Women in Accounting–Success & How to Get it Part 2

To read part one of this post, click here


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Find a sponsor 

As the years go on, it seems as though there are less young people utilizing the invaluable resource of a mentor and even less so finding a sponsor. Most industries are changing rapidly, there is tons of solid advice and tips that transcend time and technology, and what better resource to get it from than someone in your professional network?

Whether its a manager in your company, a professor from college, or a connection from LinkedIn, this is a person who knows your long-term goals, and wants to help you achieve them. Whether by doing some extra work for them or openly and appropriately showing your admiration, this person could be the one who sticks their neck out for you and lands you a coveted position.

Connect with your coworkers

Tons of research has shown that “likability” is absolutely essential to moving up in any industry and that women who are perceived as competent and assertive are seen as lacking in likability. So when the opportunity organically presents itself, take advantage to get to know your peers on an informal, fun level.

Connecting on topics unrelated to business will help you see your coworkers and your coworkers see you as people instead of colleagues.

Communicate effectively 

Let’s face it: we enter the finance and accounting industry because we’re good at math, and we prefer working with numbers than with people. Now, this is not to say accountants aren’t people persons, that would be a gross generalization, but knowing how to articulate what you need from others in order to do your job effectively is invaluable. Having the power, prowess, and confidence to have the difficult conversations that can lead you to rise in the ranks will only give you more merit.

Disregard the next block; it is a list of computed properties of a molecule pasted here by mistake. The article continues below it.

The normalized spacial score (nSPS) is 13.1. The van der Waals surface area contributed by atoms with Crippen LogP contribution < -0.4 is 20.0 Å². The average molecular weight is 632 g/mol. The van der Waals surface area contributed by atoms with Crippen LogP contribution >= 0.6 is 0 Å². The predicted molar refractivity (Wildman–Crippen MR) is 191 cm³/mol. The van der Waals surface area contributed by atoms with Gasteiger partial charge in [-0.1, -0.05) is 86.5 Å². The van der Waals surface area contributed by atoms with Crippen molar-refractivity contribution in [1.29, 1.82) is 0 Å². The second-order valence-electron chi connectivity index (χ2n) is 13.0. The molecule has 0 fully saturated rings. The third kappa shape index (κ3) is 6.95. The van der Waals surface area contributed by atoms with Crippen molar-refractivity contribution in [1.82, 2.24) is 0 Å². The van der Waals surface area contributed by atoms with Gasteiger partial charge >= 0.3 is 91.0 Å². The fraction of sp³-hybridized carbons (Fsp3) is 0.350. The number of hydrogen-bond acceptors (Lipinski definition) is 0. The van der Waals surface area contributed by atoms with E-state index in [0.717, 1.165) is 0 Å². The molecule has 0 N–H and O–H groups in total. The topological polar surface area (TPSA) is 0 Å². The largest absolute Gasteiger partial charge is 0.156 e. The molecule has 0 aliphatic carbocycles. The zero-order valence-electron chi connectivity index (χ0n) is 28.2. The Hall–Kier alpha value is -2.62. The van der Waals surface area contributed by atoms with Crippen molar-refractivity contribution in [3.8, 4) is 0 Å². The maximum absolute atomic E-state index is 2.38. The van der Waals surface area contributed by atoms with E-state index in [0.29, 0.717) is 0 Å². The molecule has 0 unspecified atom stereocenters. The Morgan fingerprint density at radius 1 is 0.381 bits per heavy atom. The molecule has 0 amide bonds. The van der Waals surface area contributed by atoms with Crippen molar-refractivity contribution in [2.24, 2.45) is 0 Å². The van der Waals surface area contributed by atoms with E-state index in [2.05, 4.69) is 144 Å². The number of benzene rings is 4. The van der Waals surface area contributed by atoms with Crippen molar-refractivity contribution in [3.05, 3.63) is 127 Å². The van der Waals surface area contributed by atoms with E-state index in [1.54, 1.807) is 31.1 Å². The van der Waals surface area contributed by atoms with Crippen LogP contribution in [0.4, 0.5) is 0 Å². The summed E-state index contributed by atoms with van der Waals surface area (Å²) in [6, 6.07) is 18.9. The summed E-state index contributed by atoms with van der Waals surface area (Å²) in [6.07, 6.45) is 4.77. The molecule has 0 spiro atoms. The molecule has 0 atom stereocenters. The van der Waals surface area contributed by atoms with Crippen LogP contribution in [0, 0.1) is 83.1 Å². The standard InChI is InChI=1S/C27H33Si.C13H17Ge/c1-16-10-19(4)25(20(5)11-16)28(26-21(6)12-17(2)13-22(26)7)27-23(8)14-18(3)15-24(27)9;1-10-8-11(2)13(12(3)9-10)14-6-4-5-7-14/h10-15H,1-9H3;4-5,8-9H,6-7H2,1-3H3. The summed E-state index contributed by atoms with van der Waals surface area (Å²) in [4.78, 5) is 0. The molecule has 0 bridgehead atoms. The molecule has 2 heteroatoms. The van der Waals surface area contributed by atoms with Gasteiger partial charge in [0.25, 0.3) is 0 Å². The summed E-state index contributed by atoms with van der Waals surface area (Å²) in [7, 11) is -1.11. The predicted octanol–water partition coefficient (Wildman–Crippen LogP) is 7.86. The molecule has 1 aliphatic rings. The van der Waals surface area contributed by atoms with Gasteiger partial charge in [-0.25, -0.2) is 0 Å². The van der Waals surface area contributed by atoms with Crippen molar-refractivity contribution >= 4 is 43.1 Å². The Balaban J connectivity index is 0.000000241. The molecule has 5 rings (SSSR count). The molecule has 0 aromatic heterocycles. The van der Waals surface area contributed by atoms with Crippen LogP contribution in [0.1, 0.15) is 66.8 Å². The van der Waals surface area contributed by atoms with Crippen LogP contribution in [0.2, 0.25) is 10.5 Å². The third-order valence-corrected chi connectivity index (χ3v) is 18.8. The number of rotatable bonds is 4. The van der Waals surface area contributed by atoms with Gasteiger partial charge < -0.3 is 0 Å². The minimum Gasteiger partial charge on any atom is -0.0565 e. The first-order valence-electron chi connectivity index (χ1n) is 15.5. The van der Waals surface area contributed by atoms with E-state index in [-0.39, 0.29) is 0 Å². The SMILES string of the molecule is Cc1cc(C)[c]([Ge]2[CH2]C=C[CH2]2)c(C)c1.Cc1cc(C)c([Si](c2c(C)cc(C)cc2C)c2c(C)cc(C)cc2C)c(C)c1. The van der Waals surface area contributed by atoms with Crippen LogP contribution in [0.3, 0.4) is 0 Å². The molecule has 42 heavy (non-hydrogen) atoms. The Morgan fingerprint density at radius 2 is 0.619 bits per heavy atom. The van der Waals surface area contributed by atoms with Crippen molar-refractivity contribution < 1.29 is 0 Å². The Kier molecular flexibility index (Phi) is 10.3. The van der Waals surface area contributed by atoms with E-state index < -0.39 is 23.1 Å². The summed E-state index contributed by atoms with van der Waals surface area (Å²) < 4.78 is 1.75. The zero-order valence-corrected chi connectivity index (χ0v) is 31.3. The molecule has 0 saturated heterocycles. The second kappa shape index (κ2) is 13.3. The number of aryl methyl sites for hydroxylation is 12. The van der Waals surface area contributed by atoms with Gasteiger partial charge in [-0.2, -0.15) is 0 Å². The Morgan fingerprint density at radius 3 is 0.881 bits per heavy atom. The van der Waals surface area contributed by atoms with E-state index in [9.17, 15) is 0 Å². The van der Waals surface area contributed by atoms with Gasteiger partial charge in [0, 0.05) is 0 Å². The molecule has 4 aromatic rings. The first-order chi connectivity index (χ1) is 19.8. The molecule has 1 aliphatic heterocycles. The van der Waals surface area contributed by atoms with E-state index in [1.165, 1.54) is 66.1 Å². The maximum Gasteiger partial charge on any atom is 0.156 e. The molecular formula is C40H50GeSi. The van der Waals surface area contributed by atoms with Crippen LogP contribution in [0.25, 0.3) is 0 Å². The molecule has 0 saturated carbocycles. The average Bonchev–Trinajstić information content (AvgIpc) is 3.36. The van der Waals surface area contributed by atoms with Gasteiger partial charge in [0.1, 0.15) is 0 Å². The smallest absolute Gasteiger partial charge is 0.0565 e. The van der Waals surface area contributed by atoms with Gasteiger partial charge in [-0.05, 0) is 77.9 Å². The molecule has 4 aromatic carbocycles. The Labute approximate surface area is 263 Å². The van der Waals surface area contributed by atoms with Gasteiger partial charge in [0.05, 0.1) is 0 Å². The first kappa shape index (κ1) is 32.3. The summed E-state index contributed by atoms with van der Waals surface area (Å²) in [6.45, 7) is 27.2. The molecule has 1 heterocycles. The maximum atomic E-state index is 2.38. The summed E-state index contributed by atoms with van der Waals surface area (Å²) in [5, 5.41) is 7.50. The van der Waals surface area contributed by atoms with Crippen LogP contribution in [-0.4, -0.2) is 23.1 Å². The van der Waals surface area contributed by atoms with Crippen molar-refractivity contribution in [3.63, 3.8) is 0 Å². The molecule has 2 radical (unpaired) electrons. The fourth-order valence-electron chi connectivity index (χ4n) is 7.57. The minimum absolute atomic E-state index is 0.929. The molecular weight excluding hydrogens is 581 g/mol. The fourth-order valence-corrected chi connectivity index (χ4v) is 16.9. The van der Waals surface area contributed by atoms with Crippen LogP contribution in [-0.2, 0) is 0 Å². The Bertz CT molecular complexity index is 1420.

If you’re still in school, taking a class that focuses on negotiation, or a marketing class that focuses on branding would be critical to your trove of skills. It’s never too early to think about the importance of personal branding and how it can catapult you into high level positions.

Take a good look 

When you first enter the workforce, don’t let your lack of experience cloud your vision. Take a realistic assessment of your office and how movement within in the company operates. Find out what will it take to land that corner office or executive title and if it’s going to be an attainable goal. If you feel it might be a little behind the times in terms of promoting skilled and accomplished women, don’t worry, there are plenty of firms that are in demand for talented and professional females.

Women in Accounting–Success & How to Get it

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Perhaps you’re a brand new CPA. Perhaps you’ve been in the business for years. Wherever your level of experience may fall, for women in the accounting and finance industry, we still have a ways to.

Now, to say that there hasn’t been progress would be absolutely false. According to the Journal of Accountancy, in 1951, there were only 500 women who held the title of certified public accountant and, in the 1970s, many women interviewing for CPA positions were flat out told “We aren’t hiring any women.”

Today, over 44% of CPA firm employees are women, totaling out at more than 843,000 females (60%) in the accounting and auditing industry. In the classroom, over 70% of undergraduates in Jackson State University’s accounting program are women.

It’s a great field to enter in an economy that’s still struggling to get back on its feet. Showing strong demand–job openings in accounting and auditing were up 19%, and finance was up 21%, in September 2015–as well as above-average salaries for new hires. However, this is still one big problem: the representation of women in high level positions.

Just nineteen percent of partners and principals in CPA firms are women, and while it’s a big improvement from the one percent of women in high level positions in 1989, it’s still a decrease from the twenty-one percent of female partners and principals in 2011. 

What gives? There are plenty of theories as to why women don’t rise to senior positions, from sexism to the desire to not want to work twenty-four-seven. However, that “up-or-out” culture is seemingly on the outs, with firms now listening closer to worker concerns and promoting the value of a healthy work-life balance.

While CPA firms make the shift to uphold family values and a life outside of the office, there are a few key steps females can take in the meantime to help get ahead.


Stay tuned for part two of this post coming soon, where I detail the key steps that females in the accounting and finance industry can take to get ahead.